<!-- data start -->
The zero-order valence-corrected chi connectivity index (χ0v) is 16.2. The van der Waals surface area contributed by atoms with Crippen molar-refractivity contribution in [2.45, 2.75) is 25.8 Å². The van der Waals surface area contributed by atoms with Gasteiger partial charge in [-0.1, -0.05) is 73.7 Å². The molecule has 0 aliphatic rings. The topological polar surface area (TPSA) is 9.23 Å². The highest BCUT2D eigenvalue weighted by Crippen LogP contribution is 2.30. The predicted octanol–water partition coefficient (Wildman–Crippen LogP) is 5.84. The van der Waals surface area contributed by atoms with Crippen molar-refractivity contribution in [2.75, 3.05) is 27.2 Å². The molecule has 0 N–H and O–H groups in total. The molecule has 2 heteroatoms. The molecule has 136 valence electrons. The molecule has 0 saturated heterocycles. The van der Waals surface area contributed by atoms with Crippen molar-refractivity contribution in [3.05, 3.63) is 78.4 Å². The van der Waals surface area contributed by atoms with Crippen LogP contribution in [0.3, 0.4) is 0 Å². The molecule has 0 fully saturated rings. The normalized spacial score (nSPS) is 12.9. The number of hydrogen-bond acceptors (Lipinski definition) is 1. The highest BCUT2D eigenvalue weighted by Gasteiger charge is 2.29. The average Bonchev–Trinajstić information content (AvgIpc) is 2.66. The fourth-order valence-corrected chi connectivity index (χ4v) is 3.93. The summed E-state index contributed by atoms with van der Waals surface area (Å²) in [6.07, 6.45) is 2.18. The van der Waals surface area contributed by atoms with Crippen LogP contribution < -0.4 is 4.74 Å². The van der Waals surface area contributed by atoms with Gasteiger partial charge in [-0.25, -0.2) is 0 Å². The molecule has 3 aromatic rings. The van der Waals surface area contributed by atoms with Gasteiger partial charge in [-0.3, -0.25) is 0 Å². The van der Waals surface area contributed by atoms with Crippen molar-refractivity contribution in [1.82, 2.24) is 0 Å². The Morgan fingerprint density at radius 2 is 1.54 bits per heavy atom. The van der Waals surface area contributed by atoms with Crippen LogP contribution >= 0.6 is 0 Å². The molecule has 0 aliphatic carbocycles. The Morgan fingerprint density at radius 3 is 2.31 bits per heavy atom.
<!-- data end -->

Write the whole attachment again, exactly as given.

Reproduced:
The zero-order valence-corrected chi connectivity index (χ0v) is 16.2. The van der Waals surface area contributed by atoms with Crippen molar-refractivity contribution in [2.45, 2.75) is 25.8 Å². The van der Waals surface area contributed by atoms with Gasteiger partial charge in [-0.1, -0.05) is 73.7 Å². The molecule has 0 aliphatic rings. The topological polar surface area (TPSA) is 9.23 Å². The highest BCUT2D eigenvalue weighted by Crippen LogP contribution is 2.30. The predicted octanol–water partition coefficient (Wildman–Crippen LogP) is 5.84. The van der Waals surface area contributed by atoms with Crippen molar-refractivity contribution in [2.75, 3.05) is 27.2 Å². The molecule has 0 N–H and O–H groups in total. The molecule has 2 heteroatoms. The molecule has 136 valence electrons. The molecule has 0 saturated heterocycles. The van der Waals surface area contributed by atoms with Crippen molar-refractivity contribution in [3.05, 3.63) is 78.4 Å². The van der Waals surface area contributed by atoms with Crippen LogP contribution in [0.3, 0.4) is 0 Å². The molecule has 0 fully saturated rings. The normalized spacial score (nSPS) is 12.9. The number of hydrogen-bond acceptors (Lipinski definition) is 1. The highest BCUT2D eigenvalue weighted by Gasteiger charge is 2.29. The average Bonchev–Trinajstić information content (AvgIpc) is 2.66. The fourth-order valence-corrected chi connectivity index (χ4v) is 3.93. The summed E-state index contributed by atoms with van der Waals surface area (Å²) in [6.07, 6.45) is 2.18. The van der Waals surface area contributed by atoms with Crippen LogP contribution < -0.4 is 4.74 Å². The van der Waals surface area contributed by atoms with Gasteiger partial charge in [-0.25, -0.2) is 0 Å². The molecule has 3 aromatic rings. The van der Waals surface area contributed by atoms with Gasteiger partial charge in [-0.3, -0.25) is 0 Å². The van der Waals surface area contributed by atoms with Crippen molar-refractivity contribution in [1.82, 2.24) is 0 Å². The Morgan fingerprint density at radius 2 is 1.54 bits per heavy atom. The van der Waals surface area contributed by atoms with Crippen LogP contribution >= 0.6 is 0 Å². The molecule has 0 aliphatic carbocycles. The Morgan fingerprint density at radius 3 is 2.31 bits per heavy atom.